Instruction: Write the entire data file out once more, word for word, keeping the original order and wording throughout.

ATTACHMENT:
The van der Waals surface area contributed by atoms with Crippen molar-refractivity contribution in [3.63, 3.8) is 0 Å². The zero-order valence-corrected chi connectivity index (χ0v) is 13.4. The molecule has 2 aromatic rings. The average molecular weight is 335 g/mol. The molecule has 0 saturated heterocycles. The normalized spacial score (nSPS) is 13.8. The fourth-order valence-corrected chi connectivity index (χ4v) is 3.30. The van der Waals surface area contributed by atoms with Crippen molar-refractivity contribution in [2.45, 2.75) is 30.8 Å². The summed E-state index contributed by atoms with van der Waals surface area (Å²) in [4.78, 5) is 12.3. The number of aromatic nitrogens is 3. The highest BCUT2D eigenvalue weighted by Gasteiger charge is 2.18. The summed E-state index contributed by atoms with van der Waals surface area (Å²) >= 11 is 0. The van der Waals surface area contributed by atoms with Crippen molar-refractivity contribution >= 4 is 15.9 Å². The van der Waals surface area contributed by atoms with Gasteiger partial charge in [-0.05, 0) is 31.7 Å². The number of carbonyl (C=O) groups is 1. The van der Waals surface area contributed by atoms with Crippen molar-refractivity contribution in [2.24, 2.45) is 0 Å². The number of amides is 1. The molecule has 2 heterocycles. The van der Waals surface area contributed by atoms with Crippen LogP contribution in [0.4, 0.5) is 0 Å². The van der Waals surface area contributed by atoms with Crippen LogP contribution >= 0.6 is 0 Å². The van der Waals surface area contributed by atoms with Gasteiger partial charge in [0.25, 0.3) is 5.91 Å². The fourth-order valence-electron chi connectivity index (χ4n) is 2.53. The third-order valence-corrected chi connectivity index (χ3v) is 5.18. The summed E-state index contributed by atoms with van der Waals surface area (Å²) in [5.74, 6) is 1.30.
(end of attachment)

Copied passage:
The van der Waals surface area contributed by atoms with Crippen molar-refractivity contribution in [3.63, 3.8) is 0 Å². The zero-order valence-corrected chi connectivity index (χ0v) is 13.4. The molecule has 2 aromatic rings. The average molecular weight is 335 g/mol. The molecule has 0 saturated heterocycles. The normalized spacial score (nSPS) is 13.8. The fourth-order valence-corrected chi connectivity index (χ4v) is 3.30. The van der Waals surface area contributed by atoms with Crippen molar-refractivity contribution in [2.45, 2.75) is 30.8 Å². The summed E-state index contributed by atoms with van der Waals surface area (Å²) in [4.78, 5) is 12.3. The number of aromatic nitrogens is 3. The highest BCUT2D eigenvalue weighted by Gasteiger charge is 2.18. The summed E-state index contributed by atoms with van der Waals surface area (Å²) >= 11 is 0. The van der Waals surface area contributed by atoms with Crippen molar-refractivity contribution >= 4 is 15.9 Å². The van der Waals surface area contributed by atoms with Gasteiger partial charge in [-0.05, 0) is 31.7 Å². The number of carbonyl (C=O) groups is 1. The van der Waals surface area contributed by atoms with Crippen molar-refractivity contribution in [2.24, 2.45) is 0 Å². The number of amides is 1. The molecule has 2 heterocycles. The van der Waals surface area contributed by atoms with Crippen LogP contribution in [0.4, 0.5) is 0 Å². The van der Waals surface area contributed by atoms with Crippen LogP contribution >= 0.6 is 0 Å². The van der Waals surface area contributed by atoms with Gasteiger partial charge in [0.25, 0.3) is 5.91 Å². The fourth-order valence-electron chi connectivity index (χ4n) is 2.53. The third-order valence-corrected chi connectivity index (χ3v) is 5.18. The summed E-state index contributed by atoms with van der Waals surface area (Å²) in [5.74, 6) is 1.30.